When the Republican candidate inscribes the slogan “Down With Socialism” …[w]hat he really means is, “Down with Progress”.

Harry Truman

Doesn’t it sound like this speech could have been given yesterday?

Now, while some of these topics haven’t remained in the public consciousness (“public power” is just state-owned electric companies) it’s worth noting what is being talked about there.

  • Social Security: I don’t hear many people saying that this is something we should take away entirely. Do you?
  • Bank deposit insurance: Not having to worry about your savings vanishing in a puff of smoke sounds like a good thing to me, and pretty much anyone else.

What are people so afraid of? You see how crying “socialism” doesn’t begin a conversation; it shuts it down.

Anything that helps all the people.” “Shared ownership of resources.” And I can think of nothing that helps all the people like health insurance.

Ronald Reagan, 1961

In 1961, Ronald Reagan did not yet hold political office, but he was politically active. And funded by the American Medical Association, he created a record—a vinyl record!—called “Ronald Reagan Speaks Out Against Socialized Medicine”.

I am not making this up.

It’s a great piece of rhetoric, with lots of scary-sounding “where does it end?” moments.

You can listen to the whole thing, but I recommend its ending, which piles on the schmaltz sky-high:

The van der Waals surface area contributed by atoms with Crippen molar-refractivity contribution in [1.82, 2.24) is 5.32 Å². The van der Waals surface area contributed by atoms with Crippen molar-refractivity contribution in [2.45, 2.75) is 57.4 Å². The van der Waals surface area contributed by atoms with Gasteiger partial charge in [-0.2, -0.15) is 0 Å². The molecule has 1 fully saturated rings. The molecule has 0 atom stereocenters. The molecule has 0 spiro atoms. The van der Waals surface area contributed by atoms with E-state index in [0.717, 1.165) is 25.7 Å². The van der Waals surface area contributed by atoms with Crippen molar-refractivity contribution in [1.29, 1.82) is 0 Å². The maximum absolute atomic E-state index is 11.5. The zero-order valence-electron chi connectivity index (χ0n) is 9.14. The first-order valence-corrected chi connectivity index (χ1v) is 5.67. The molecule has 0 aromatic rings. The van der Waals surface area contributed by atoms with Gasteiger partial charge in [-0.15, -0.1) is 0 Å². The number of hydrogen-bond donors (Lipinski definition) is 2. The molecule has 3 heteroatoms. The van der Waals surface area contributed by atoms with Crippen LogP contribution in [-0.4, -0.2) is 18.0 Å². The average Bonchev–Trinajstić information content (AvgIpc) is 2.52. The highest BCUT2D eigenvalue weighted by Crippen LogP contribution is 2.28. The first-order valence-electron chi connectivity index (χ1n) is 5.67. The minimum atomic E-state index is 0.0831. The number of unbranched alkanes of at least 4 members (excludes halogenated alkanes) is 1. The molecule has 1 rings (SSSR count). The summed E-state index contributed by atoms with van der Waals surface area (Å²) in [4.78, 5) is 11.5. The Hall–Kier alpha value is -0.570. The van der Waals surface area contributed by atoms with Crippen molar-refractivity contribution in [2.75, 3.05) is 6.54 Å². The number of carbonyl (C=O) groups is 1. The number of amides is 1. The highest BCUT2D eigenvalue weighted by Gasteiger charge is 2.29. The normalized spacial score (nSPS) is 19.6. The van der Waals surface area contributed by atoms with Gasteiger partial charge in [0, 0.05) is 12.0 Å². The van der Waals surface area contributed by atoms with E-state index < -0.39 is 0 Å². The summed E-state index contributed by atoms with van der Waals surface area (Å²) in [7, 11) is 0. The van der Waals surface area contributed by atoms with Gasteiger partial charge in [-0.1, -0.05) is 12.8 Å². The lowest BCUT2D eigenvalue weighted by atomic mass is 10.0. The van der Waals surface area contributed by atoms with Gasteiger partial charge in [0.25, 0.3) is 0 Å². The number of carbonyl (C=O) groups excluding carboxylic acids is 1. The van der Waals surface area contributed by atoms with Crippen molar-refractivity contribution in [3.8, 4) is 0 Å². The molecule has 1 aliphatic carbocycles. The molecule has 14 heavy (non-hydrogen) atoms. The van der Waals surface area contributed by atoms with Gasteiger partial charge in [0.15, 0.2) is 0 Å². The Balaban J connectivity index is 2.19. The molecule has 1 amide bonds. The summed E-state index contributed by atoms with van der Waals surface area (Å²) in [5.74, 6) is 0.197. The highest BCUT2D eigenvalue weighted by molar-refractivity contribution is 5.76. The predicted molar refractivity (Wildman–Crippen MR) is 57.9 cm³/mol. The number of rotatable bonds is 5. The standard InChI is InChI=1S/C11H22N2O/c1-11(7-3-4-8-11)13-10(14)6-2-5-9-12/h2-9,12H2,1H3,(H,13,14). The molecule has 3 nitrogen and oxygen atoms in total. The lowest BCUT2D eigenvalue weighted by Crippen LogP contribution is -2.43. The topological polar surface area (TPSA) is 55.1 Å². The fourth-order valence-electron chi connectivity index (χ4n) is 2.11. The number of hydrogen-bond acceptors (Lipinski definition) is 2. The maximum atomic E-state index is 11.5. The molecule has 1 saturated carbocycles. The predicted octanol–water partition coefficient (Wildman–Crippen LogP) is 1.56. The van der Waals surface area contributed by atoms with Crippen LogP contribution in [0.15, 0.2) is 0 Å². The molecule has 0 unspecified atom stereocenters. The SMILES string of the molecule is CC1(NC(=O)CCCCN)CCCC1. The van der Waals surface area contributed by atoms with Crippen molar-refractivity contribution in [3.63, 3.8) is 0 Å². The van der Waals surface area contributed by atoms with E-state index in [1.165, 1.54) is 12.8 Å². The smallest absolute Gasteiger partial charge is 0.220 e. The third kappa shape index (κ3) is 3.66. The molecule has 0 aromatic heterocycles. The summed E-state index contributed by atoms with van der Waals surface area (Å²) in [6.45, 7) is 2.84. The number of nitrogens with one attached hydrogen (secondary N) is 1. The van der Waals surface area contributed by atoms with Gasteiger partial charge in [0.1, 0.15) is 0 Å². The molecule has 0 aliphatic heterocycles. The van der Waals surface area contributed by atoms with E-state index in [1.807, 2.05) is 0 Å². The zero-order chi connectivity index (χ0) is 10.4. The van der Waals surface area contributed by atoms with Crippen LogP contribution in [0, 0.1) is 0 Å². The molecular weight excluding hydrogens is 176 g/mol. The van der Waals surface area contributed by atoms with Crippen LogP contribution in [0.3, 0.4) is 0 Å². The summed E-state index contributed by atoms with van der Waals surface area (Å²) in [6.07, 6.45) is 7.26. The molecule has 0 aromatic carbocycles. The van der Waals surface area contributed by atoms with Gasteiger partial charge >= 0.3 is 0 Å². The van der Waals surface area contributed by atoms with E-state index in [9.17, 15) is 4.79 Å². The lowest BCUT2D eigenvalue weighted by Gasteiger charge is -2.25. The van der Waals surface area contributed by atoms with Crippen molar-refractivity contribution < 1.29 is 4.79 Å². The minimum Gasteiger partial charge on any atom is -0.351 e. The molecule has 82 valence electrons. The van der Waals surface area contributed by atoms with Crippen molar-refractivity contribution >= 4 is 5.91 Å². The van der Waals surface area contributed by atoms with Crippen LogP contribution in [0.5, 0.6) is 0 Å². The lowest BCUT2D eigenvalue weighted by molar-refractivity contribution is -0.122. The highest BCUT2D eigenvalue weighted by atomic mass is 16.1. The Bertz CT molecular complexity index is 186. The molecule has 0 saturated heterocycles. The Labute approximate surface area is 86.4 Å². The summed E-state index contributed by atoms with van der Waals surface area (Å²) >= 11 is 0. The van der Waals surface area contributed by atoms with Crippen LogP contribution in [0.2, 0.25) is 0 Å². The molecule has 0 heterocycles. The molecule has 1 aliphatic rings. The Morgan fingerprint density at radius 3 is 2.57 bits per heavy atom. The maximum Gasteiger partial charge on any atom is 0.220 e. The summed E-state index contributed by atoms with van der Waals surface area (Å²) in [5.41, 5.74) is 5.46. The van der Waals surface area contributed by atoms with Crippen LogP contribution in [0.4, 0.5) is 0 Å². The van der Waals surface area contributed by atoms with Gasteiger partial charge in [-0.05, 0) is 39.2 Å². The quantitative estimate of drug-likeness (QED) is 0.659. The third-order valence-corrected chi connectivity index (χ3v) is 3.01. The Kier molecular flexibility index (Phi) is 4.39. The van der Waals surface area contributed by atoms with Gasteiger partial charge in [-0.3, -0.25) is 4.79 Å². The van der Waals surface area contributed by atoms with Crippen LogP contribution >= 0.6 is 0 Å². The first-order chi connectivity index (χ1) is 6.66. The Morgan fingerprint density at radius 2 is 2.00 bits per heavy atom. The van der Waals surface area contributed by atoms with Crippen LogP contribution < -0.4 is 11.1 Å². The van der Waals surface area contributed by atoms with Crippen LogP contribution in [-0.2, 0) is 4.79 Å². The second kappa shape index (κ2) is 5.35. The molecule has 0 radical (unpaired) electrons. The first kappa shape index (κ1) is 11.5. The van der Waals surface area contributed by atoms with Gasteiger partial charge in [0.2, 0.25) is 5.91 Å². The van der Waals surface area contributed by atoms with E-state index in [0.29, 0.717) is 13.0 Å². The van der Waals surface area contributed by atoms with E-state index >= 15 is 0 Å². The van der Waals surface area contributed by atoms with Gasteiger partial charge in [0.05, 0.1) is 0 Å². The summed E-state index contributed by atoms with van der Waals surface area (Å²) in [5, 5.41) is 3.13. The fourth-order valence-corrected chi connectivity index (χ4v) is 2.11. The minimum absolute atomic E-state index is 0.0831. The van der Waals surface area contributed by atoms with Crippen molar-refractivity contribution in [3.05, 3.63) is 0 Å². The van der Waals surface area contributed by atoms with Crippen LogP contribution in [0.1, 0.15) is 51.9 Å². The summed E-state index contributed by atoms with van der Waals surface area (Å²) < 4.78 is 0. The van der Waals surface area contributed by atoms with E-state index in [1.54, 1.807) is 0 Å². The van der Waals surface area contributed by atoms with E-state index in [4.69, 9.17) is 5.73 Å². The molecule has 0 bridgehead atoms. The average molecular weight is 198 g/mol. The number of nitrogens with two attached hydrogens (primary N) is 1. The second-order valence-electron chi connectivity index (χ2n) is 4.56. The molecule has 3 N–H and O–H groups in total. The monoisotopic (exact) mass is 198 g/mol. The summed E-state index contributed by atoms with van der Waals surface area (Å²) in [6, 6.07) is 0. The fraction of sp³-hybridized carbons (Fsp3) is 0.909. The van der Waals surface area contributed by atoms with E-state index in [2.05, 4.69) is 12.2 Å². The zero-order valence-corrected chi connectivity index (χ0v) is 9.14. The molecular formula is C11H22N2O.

If you don’t [write to your congressperson], this program I promise you will pass…and behind it will come other federal programs that will invade every area of freedom as we have known it in this country until one day….we will wake to find that we have socialism…[and] we are going to spend our sunset years telling our children and our children’s children what it once was like in America when men were free.

Ronald Reagan

“Grandpa, can you tell me about how your grandparents died because they didn’t have any health insurance in their old age?”

“Sure thing, kiddo. Back in the day, men and women were free. Free to die because they couldn’t afford the cost of care.”

“Gee, I sure wish wish we could go back to that.”

“Me too, kiddo.”

Now, raise your hand and tell me if you believe that this “creeping socialism” of Medicare is a stain on society and an infringement of your rights.

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While you’re at it, raise your hand if you believe that Social Security has sapped your work ethic and made you more idle and less inclined to work. Anyone? Bueller?

Seriously, the public benefits that we entrust our government to provide for us—collectively—make our ability to provide for ourselves and our families stronger, not weaker.

You can’t be a productive member of society when you’re sick or poor. The more people we help out of these situations, the better off we’ll all be.

And you should not feel guilty for leaning on the system in order to better thrive. Unemployment, SNAP benefits, Medicare, Medicaid. These are good things, even if some selfish people wish they didn’t have to pay in to help others.

The pandemic has exposed the individualist streak in America as the fraud it always was. No one is self-sufficient, no one is self-made, and that is not anything to be ashamed of.

Don’t be bullied

Calling out “socialism” is a scare tactic and a diversion from real issues, nothing more.

Shared ownership of resources” is an efficient use of resources. Isn’t that a good thing? Does everyone really need a lawn mower?

I’d be happy to discuss this over at the public library.